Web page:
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PCOS is the #1 cause of anovulation[1], responsible for 70% of cases.[2]  Anovulation is where an egg does not release, or ovulate, from the ovaries during the menstrual cycle[3] and it is responsible for c.30% of cases of infertility.[4]

In this article we explore the link between PCOS and anovulation.

A typical menstrual cycle relies on a complex interplay of chemicals over a cycle of around 28 days and comprised of four key phases:[5]

  • Menses: the uterus sheds its lining if pregnancy hasn’t occurred from day 1 of the cycle for a typical period of 3-7 days;

  • Follicular: overlapping with menses and lasting for 10-14 days, the lining of the uterus is restored and follicles in the ovaries grow to produce (usually) a single mature egg or ovum;

  • Ovulation: at roughly day 14, an egg is released; and

  • Luteal: from day 15-28 the egg travels to the uterus and, if fertilized by a sperm, implants into the uterine wall.

The hormonal imbalances associated with PCOS can interfere with the follicular phase, resulting in no one single dominant mature egg or ovum developing:[6],[7]

  • The hypothalamus (a region of your brain) releases gonadotrophin-releasing hormone (GnRH), a chemical messenger that is vital to puberty, sex drive and fertility;[8]

  • In individuals with PCOS, the activity level (pulse frequency) of one of the hormones produced in the hypothalamus, the Gonadotrophin Releasing Hormone (GnRH), is over-active;[9] 

  • The GnRH triggers the pituitary gland (a gland at the base of the brain) to produce follicle-stimulating hormone (FSH) and luteinizing hormone (LH);

  • Between day 6 and 14 of the menstrual cycle, FSH causes follicles, small sacs of fluid in your ovaries that contain a developing egg or oocyte, in one ovary to begin to mature;

  • Between day 10 and 14, a dominant follicle emerges that out-competes the other follicles for FSH;

  • This dominant follicle then secretes inhibin that reduces FSH production in effect “turning off” neighboring follicles;[10]

  • This mature follicle develops into a fully mature egg, within what is now known as a Graafian follicle[11] and reaches up to 2.5 cm in diameter;[12]

  • Instead, in individuals with PCOS, elevated levels of GnRH in individuals with PCOS can result in over-production of LH,[13] so that follicle development stalls at the antral phase (2-9 mm in diameter)[14] and no dominant follicle emerges;

  • In some individuals with PCOS these immature follicles can accumulate and remain as several small follicles often referred to as a “string of pearls”[15], hence the naming of the condition as polycystic ovarian syndrome (PCOS).[16]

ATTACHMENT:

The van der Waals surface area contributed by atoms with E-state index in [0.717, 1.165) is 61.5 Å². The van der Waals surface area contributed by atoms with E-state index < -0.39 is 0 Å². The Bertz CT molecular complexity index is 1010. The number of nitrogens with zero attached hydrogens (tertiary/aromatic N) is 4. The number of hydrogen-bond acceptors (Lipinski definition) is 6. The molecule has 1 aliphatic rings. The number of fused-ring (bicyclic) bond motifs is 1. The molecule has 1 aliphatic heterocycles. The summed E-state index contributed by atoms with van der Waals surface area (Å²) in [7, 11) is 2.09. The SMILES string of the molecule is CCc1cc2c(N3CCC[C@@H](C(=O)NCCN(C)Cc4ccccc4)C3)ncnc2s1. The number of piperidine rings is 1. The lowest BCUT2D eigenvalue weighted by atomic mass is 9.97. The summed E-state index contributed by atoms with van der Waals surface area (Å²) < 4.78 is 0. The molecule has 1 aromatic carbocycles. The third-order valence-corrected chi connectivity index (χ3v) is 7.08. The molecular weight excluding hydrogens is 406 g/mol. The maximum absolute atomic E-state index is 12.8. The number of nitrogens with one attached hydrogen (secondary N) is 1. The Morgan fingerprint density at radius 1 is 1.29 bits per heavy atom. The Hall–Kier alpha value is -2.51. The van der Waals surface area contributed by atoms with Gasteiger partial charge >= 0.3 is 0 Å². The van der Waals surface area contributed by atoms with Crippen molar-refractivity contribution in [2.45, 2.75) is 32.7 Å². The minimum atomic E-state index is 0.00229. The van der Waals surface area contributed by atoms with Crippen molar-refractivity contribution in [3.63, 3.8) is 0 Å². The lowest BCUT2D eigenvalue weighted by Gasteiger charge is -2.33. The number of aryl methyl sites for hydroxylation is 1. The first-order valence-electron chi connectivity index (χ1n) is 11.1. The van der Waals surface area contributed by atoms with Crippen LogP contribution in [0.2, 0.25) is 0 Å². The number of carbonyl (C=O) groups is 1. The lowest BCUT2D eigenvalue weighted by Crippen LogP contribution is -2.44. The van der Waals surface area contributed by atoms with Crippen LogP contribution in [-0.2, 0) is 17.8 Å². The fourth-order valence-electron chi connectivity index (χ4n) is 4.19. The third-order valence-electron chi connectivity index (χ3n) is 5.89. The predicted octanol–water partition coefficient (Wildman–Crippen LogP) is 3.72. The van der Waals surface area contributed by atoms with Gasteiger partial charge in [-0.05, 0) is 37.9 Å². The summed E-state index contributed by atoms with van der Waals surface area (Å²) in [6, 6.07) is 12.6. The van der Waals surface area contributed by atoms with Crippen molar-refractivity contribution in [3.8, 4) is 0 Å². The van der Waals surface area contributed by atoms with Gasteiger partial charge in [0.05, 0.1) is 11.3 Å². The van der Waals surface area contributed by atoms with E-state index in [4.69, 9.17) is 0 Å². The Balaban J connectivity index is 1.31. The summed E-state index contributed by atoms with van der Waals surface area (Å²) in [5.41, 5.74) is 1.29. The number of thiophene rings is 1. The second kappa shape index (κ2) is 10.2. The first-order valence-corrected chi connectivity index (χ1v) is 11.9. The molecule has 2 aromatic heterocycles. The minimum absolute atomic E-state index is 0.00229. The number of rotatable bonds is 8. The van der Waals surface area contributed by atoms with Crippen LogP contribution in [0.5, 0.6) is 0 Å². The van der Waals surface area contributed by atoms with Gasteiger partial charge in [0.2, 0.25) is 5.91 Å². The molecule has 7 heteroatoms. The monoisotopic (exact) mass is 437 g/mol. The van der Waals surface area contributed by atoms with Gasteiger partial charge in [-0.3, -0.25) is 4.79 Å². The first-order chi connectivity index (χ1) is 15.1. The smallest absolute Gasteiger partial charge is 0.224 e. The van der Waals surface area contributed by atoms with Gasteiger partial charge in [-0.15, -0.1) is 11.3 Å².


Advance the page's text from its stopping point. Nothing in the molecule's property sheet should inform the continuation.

The hormonal imbalances associated with PCOS can therefore interfere with the process of ovulation itself:[17],[18]

  • In a typical cycle, the Graafian follicle moves towards the surface of the ovary and, at around day 14, the mature follicle produces sufficient estradiol to trigger an LH surge which kicks off the steps towards ovulation;

  • In an individual with PCOS none of the small immature follicles is typically capable of growing to a size that would be sufficient to trigger this LH surge.[19]

As a result, PCOS is associated with anovulation and oligo-ovulation (sporadic ovulation).[20]

Other potential causes of anovulation include:[21]

  • Stress or anxiety that results in an imbalance of GnRH, LH and FSH;[22]

  • Early menstrual cycles, prior to establishing the hormonal balance required for ovulation or late menstrual cycles, during perimenopause;

  • Having a very high body weight (high androgen) or low body weight (LH/FSH imbalance);

  • Being pregnant or breastfeeding (high prolactin);

  • A pituitary gland tumour or damage to the pituitary gland (LH/FSH imbalance or high prolactin);

  • Other pituitary gland disorders such as Cushing’s syndrome (excessive levels of cortisol hormone)[23], acromegaly (excessive levels of growth hormone)[24] or Sheehan’s syndrome (caused by severe blood loss during childbirth)[25]

  • Thyroid surgery, radiation therapy or other forms of damage to the thyroid (underactive thyroid);

  • Hashimoto’s thyroiditis, an autoimmune disease (underactive thyroid);

  • The use of certain medications, such as lithium that is commonly used to treat bipolar disorder (underactive thyroid);

  • Damage to the kidneys, liver and/or thyroid (high prolactin); or

  • Damage to the hypothalamus (low GnRH).

Reviewed by Dr. K, one of Neuraura’s friends and trusted advisors.


Want to learn more about hormonal changes related to PCOS?  Check out the sections on androgen excess, Anti-Müllerian hormone and gonadotrophin-releasing hormone.

Complications – Reproductive

PCOS and Anovulation

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